Chinese investment in London’s commercial property has more than trebled since the referendum decision to leave the European Union, most of it channelled through Hong Kong at a time of heightened political uncertainty in the former British colony.
While others have pulled back from British property following last year’s Brexit vote, investors largely from Hong Kong are snapping up the British capital’s best-known skyscrapers including the “Cheesegrater” and “Walkie Talkie”.
In the first six months of 2017 Chinese investors spent £3.96 billion pounds on commercial property in the capital according to data from the CBRE real estate group, the highest amount on record and outpacing the 2.69 billion pounds spent in the whole of 2016.
Hong Kong accounted for 92% of the Chinese investment, according to the Knight Frank agency. Hong Kong food conglomerate Lee Kum Kee paid £1.28 billion last month for 20 Fenchurch Street – the 34-storey skyscraper known as the Walkie Talkie – a record for an office building in Britain.
Political Turmoil in Beijing Fuelling Chinese Investment in the Capital
With Beijing cracking down on foreign deals by mainland companies, investors are using Hong Kong as a conduit for overseas deals. China’s state planner announced on Friday that the country will strengthen rules to defuse risks for domestic companies investing abroad and curb “irrational” overseas investment.
“Deals from mainland China already make up a smaller proportion of the activity from the region, with Hong Kong investors most active,” said Anthony Duggan, head of capital markets research at Knight Frank. “We expect that Chinese investors will still look to make strategic real estate purchases that fit within their business plans.”
Hong Kong’s freedoms, including judicial independence, are constitutionally enshrined under a “one country, two systems” deal struck before Britain returned the territory to China in 1997. However, concerns have been rising in recent years and an appeals court jailed three leaders of Hong Kong’s democracy movement in August.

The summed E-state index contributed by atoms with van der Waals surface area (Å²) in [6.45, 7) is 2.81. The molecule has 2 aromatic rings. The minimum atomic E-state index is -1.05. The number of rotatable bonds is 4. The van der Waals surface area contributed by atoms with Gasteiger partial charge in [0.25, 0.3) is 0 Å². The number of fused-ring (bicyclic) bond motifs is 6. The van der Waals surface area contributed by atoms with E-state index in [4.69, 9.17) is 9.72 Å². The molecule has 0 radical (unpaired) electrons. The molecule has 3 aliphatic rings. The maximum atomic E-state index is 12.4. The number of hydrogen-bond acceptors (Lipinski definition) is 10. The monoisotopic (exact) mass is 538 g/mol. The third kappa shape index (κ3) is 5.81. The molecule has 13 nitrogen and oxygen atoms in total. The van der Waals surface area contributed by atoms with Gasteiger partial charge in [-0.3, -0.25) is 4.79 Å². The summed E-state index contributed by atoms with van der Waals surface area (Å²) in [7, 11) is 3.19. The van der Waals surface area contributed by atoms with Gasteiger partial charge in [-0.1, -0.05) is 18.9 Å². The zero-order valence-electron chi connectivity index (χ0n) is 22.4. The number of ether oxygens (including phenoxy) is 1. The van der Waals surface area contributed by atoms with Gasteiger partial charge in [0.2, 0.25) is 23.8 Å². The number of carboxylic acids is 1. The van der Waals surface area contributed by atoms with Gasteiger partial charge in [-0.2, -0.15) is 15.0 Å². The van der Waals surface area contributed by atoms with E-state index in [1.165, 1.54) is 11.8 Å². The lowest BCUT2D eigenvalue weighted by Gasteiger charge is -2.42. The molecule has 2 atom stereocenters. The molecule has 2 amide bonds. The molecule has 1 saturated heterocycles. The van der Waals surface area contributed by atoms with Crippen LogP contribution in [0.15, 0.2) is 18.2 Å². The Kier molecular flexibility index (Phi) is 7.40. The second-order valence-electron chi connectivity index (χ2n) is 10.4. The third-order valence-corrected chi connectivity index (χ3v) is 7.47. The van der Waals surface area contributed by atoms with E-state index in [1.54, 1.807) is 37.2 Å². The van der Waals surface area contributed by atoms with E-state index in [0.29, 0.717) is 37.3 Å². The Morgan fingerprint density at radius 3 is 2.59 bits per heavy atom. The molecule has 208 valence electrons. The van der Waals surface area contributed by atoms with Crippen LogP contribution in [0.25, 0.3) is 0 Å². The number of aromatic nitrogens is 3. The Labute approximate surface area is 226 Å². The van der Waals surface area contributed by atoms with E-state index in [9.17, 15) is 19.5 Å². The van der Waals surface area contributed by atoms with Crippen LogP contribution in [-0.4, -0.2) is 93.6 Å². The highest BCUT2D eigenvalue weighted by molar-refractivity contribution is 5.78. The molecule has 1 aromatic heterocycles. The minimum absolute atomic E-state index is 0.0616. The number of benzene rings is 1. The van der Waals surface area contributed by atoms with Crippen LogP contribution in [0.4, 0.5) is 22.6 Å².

Tens of thousands protested in Hong Kong the following Sunday against the jailing of the young activists, with many demonstrators questioning the independence of the judiciary.
“If you’re concerned that China is taking control of Hong Kong more and more and you need to take capital out of that jurisdiction, London is attractive,” said Chris Brett, head of international capital markets at CBRE.
Other Factors Attracting Chinese Capital in London’s Commercial Property Market
Other factors include sterling’s 12% drop since the Brexit referendum against the US dollar – to which the Hong Kong dollar is pegged.
“Cheaper money, the rule of law, cultural familiarity and a need to diversify out of a home market is what’s driving Hong Kong demand in the UK,” said James Beckham, head of central London investment at property consultant Cushman & Wakefield, which advised the Walkie Talkie’s buyers and Cheesegrater’s sellers.
Record Hong Kong commercial and residential property prices, along with the political concerns are pushing investors to turn to overseas markets where rental yields are higher. The illiquidity of a building compared with other investments is also an attraction, should Beijing demand that funds be repatriated to China.
The Brexit vote means some London-based financial jobs will shift to the continent or Ireland so that banks can continue selling to clients in the EU.
But this negative factor for the office market is offset by the pound’s fall, which makes property cheaper for foreign investors, and the fact that the buildings sold have come with tenants signed up to leases of around 10-15 years.
Real estate sources said other City of London landmarks, including 30 St Mary Axe – known as the Gherkin – and the Heron Tower are also attracting interest from Hong Kong investors. These prime ‘trophy’ assets, like the Cheesegrater and Walkie Talkie, have well-known tenants and are in limited supply.